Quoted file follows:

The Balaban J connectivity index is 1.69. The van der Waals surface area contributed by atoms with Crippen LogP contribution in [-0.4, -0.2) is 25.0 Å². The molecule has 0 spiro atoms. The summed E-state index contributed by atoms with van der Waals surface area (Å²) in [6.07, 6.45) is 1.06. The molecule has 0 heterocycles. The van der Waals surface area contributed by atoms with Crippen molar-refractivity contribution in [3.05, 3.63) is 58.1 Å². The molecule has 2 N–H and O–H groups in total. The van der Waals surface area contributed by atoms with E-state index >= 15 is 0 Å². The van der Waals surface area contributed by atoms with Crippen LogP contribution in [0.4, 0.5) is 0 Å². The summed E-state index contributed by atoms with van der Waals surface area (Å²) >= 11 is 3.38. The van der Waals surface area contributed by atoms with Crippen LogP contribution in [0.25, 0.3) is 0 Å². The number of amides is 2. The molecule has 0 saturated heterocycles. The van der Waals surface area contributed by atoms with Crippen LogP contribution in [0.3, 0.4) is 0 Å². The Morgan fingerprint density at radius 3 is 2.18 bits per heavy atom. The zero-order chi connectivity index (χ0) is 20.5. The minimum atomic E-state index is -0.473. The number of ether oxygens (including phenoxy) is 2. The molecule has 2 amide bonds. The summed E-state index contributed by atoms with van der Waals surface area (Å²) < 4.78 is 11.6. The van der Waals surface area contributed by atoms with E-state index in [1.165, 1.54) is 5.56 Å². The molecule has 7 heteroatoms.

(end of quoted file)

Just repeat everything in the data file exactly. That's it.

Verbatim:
The Balaban J connectivity index is 1.69. The van der Waals surface area contributed by atoms with Crippen LogP contribution in [-0.4, -0.2) is 25.0 Å². The molecule has 0 spiro atoms. The summed E-state index contributed by atoms with van der Waals surface area (Å²) in [6.07, 6.45) is 1.06. The molecule has 0 heterocycles. The van der Waals surface area contributed by atoms with Crippen molar-refractivity contribution in [3.05, 3.63) is 58.1 Å². The molecule has 2 N–H and O–H groups in total. The van der Waals surface area contributed by atoms with E-state index >= 15 is 0 Å². The van der Waals surface area contributed by atoms with Crippen LogP contribution in [0.4, 0.5) is 0 Å². The summed E-state index contributed by atoms with van der Waals surface area (Å²) >= 11 is 3.38. The van der Waals surface area contributed by atoms with Crippen LogP contribution in [0.25, 0.3) is 0 Å². The number of amides is 2. The molecule has 0 saturated heterocycles. The van der Waals surface area contributed by atoms with Crippen LogP contribution in [0.3, 0.4) is 0 Å². The Morgan fingerprint density at radius 3 is 2.18 bits per heavy atom. The zero-order chi connectivity index (χ0) is 20.5. The minimum atomic E-state index is -0.473. The number of ether oxygens (including phenoxy) is 2. The molecule has 2 amide bonds. The summed E-state index contributed by atoms with van der Waals surface area (Å²) < 4.78 is 11.6. The van der Waals surface area contributed by atoms with E-state index in [1.165, 1.54) is 5.56 Å². The molecule has 7 heteroatoms.